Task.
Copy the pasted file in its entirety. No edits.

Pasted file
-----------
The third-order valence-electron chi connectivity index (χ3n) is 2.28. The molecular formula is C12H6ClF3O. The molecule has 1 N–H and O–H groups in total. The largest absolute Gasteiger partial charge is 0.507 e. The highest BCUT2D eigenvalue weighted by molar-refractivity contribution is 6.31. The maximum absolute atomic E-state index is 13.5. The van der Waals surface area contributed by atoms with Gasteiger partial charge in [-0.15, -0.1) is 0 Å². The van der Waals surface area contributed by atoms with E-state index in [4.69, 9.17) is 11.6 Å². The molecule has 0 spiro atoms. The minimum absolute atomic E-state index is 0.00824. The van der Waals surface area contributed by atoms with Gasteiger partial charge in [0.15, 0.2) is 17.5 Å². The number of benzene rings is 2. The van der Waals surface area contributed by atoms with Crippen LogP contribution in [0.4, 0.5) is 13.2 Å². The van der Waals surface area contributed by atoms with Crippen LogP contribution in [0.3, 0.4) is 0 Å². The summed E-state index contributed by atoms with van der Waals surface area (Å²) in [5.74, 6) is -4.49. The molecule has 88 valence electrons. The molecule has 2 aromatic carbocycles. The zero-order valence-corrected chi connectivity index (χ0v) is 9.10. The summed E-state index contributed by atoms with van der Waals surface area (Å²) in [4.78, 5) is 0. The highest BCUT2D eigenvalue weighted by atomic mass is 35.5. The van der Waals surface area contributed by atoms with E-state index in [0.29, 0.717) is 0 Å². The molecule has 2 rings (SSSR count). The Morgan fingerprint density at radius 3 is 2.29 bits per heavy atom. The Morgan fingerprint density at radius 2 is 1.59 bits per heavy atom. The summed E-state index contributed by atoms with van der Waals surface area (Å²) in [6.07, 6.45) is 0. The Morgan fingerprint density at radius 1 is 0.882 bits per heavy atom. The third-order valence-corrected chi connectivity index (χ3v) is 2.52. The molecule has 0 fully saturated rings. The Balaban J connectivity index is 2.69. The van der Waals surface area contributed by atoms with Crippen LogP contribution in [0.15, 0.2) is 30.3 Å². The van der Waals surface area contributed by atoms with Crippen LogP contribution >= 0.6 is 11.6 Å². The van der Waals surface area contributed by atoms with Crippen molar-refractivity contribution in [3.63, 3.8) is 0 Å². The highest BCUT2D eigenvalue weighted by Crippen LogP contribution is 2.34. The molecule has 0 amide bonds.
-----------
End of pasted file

The third-order valence-electron chi connectivity index (χ3n) is 2.28. The molecular formula is C12H6ClF3O. The molecule has 1 N–H and O–H groups in total. The largest absolute Gasteiger partial charge is 0.507 e. The highest BCUT2D eigenvalue weighted by molar-refractivity contribution is 6.31. The maximum absolute atomic E-state index is 13.5. The van der Waals surface area contributed by atoms with Gasteiger partial charge in [-0.15, -0.1) is 0 Å². The van der Waals surface area contributed by atoms with E-state index in [4.69, 9.17) is 11.6 Å². The molecule has 0 spiro atoms. The minimum absolute atomic E-state index is 0.00824. The van der Waals surface area contributed by atoms with Gasteiger partial charge in [0.15, 0.2) is 17.5 Å². The number of benzene rings is 2. The van der Waals surface area contributed by atoms with Crippen LogP contribution in [0.4, 0.5) is 13.2 Å². The van der Waals surface area contributed by atoms with Crippen LogP contribution in [0.3, 0.4) is 0 Å². The summed E-state index contributed by atoms with van der Waals surface area (Å²) in [5.74, 6) is -4.49. The molecule has 88 valence electrons. The molecule has 2 aromatic carbocycles. The zero-order valence-corrected chi connectivity index (χ0v) is 9.10. The summed E-state index contributed by atoms with van der Waals surface area (Å²) in [4.78, 5) is 0. The highest BCUT2D eigenvalue weighted by atomic mass is 35.5. The van der Waals surface area contributed by atoms with E-state index in [0.29, 0.717) is 0 Å². The molecule has 2 rings (SSSR count). The Morgan fingerprint density at radius 3 is 2.29 bits per heavy atom. The Morgan fingerprint density at radius 2 is 1.59 bits per heavy atom. The summed E-state index contributed by atoms with van der Waals surface area (Å²) in [6.07, 6.45) is 0. The Morgan fingerprint density at radius 1 is 0.882 bits per heavy atom. The third-order valence-corrected chi connectivity index (χ3v) is 2.52. The molecule has 0 fully saturated rings. The Balaban J connectivity index is 2.69. The van der Waals surface area contributed by atoms with Crippen LogP contribution in [0.15, 0.2) is 30.3 Å². The van der Waals surface area contributed by atoms with Crippen LogP contribution >= 0.6 is 11.6 Å². The van der Waals surface area contributed by atoms with Crippen molar-refractivity contribution in [3.63, 3.8) is 0 Å². The highest BCUT2D eigenvalue weighted by Crippen LogP contribution is 2.34. The molecule has 0 amide bonds.